Singapore Business Review reported that the firm attributed the faster pace of growth to the residential buildings sector, which it forecasts will grow in real terms by 3.2 percent in 2019 and 1.5 percent in 2020.
Fitch Solutions revealed that around $9 billion worth of residential building contracts, both from the public and private sector, were awarded last year, way higher than the $4.8 billion worth of industrial and commercial contracts awarded during the same period.
“In the public residential sector, the government has been consistently launching new build-to-order (BTO) projects, with six projects already launched in H1 2019 and another five more scheduled for launch by the end of the year,” it said.
After 11 quarter of decline in the number of residential units planned and under construction, the private residential sector finally saw a rebound in Q4 2017.
The residential sector is projected to receive a boost in growth over the coming months as the planned projects, particularly those from last year, are expected to start construction this year.
Fitch Solutions, however, made a downward revision for the 2020 growth – from 2.6 percent to 2.3 percent – as it observed a slight decline in the number of newly planned residential units in Q1 2019 as well as the taking effect of the latest cooling measures.
“In 2018, the government raised the Additional Buyer’s Stamp Duty (ABSD) and tightened loan-to-value (LTV) limits on residential property purchases, and we anticipate a drop in demand as a result of these measures, which will slow down the pace of the rollout of property development projects from 2019 onwards.”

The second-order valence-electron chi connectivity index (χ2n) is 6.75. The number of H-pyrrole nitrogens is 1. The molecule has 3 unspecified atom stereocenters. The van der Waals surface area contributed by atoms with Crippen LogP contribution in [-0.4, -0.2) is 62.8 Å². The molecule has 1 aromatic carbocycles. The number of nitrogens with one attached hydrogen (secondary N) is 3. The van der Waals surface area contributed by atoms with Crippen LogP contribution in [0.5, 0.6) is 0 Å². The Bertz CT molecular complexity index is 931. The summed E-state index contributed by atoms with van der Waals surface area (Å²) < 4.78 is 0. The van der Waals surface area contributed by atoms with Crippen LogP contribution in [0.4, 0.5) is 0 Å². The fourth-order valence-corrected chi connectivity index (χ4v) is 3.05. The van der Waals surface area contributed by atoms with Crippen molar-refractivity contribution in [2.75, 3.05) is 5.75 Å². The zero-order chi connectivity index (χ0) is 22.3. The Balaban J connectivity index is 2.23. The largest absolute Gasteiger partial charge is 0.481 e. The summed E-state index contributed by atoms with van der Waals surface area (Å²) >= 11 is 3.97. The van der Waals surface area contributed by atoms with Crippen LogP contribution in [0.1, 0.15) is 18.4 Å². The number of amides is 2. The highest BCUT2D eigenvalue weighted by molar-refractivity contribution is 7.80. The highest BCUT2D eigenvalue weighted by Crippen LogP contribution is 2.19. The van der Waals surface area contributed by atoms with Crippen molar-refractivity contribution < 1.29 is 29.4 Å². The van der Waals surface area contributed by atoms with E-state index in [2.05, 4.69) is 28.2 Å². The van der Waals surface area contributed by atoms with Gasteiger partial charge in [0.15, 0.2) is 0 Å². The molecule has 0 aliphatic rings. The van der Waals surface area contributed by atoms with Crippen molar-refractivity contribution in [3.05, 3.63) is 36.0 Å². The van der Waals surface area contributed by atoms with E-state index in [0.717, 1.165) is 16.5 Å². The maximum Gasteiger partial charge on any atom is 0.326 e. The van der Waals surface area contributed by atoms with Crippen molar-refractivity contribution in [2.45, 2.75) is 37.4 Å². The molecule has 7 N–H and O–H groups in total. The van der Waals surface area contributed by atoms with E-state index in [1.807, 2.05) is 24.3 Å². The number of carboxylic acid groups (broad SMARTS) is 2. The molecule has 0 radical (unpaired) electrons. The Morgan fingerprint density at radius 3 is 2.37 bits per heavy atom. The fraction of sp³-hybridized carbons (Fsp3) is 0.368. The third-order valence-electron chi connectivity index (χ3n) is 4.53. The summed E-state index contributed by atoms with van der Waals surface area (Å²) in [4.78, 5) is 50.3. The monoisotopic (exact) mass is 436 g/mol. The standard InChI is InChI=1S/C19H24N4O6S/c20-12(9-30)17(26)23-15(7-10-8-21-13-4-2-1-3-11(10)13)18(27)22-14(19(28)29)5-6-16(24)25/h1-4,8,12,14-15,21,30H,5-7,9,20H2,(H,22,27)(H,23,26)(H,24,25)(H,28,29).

The firm noted that risks of growth are heavily tilted to the downside, “due the ongoing US-China trade dispute contributing to external headwinds to growth of Singapore’s economy, as well as uncertainty in global markets in general”.
“A recession in the US will have global implications, including a slowdown in trade activity which will affect the growth of the Singapore economy. Hence, fears of an impending slowdown may further suppress demand for residential build,” it explained.
It also underscored that an early indication of a potential slowdown in the residential buildings sector’s growth can be seen from data released by the Monetary Authority of Singapore.
While the total amount of housing and bridging loans had been rising steadily since January 2016, growth of such loans entered negative territory since January 2019.
“This is a possible signal that demand for housing is waning, a phenomenon likely linked to the effects of property cooling measures, as well as fears of recession,” said Fitch Solutions.
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